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Building Friendships Through Crafting in the Campground
July 30, 2016 - Deb Welge, EAA 600225, and her husband Curt Welge, EAA 384233, make the drive to Oshkosh with four other couples from their home in Carbondale, Illinois. They like to watch the campgrounds come to life, so they arrive as soon as Camp Scholler opens for the season in late June.
“We get here and we’re the first RVs in this whole field,” Deb said. “We watch every day as others sprinkle in and there’s usually one week where it just blooms out really fast. It’s really amazing to watch. People don’t have any idea how huge it is and how much of a production to put on it is.”
Besides getting to know her fellow campers and watching EAA AirVenture Oshkosh come to life, Deb spends some of her time crafting beautiful stained glass window panes.
“It’s a hobby for me,” Deb said. “It keeps me going. I have quite a few around my house and I make them for friends. Once in a while someone will offer to buy a piece. Most times it’s just enough for me to go buy more glass. I’ve been doing it for about four years and I just seem to have a natural knack for it.”
This year, people on the campgrounds took notice.
“I bring all my glass and equipment up here and I’ll just sit and cut out glass,” Deb said. “All of a sudden, people were stopping by and talking to me, watching the process. We got so much attention with it. It wound up being something that helped me meet a lot of people that I would’ve never met.”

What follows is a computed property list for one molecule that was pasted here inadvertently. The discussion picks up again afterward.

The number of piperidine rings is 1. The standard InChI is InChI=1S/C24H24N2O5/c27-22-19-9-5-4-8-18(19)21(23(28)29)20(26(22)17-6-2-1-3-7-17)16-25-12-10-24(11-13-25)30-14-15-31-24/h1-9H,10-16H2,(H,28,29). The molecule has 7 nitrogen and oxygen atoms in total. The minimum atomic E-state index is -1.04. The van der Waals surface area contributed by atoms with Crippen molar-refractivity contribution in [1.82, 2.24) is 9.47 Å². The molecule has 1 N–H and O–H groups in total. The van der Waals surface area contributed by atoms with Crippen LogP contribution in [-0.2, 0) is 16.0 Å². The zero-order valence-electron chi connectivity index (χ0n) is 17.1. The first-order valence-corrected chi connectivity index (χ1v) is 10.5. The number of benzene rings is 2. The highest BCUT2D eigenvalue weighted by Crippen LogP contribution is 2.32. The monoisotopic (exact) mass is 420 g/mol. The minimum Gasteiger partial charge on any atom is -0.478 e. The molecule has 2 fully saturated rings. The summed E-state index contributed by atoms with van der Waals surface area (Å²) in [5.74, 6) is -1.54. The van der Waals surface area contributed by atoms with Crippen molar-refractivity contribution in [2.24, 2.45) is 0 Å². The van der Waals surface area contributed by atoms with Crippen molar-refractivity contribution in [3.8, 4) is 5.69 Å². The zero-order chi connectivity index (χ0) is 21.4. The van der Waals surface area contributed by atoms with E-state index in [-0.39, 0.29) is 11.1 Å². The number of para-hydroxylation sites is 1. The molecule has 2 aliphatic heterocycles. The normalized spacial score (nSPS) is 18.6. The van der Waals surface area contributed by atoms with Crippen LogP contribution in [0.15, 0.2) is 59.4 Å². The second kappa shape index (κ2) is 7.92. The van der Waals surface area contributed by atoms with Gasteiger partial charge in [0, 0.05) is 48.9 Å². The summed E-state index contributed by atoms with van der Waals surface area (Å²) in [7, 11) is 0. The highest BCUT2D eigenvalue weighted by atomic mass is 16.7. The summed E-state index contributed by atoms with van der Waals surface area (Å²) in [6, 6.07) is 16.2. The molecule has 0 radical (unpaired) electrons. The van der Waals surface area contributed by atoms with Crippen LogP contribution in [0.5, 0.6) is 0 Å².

Curt, a commercial pilot for UPS and all-around general aviation enthusiast, was instrumental in getting Deb interested in aviation and eventually helping her become a certified private pilot. They own a 1946 Taylorcraft and a Magni M-16 and Curt is in the process of building an RV-7. He joked that he’s 90 percent done but still has 90 percent worth of small details left to finish.
“He actually kind of tricked me into it,” Deb said. “He took me out flying so we could take pictures of the lake and he said ‘take control so I can try and take pictures on this side.’ I realized wow this isn’t so bad. He slowly started showing me things and I just fell in love with it. I absolutely love flying.”
More than anything, Deb said she’s touched by the attention she received and the overwhelming sense of community present on the campgrounds.
“It’s kind of interesting that at an event like this, with this many people. I could leave that piece of stained glass out there on the table and nobody would touch it. Nothing ever goes missing, it’s just a really neat event. People are so friendly. They don’t mind just coming up and talking to you; it’s great. I mean, we’ve met people from all over – South Africa, England, France, New Zealand – I love coming up here early and watching things come to life for just that reason.”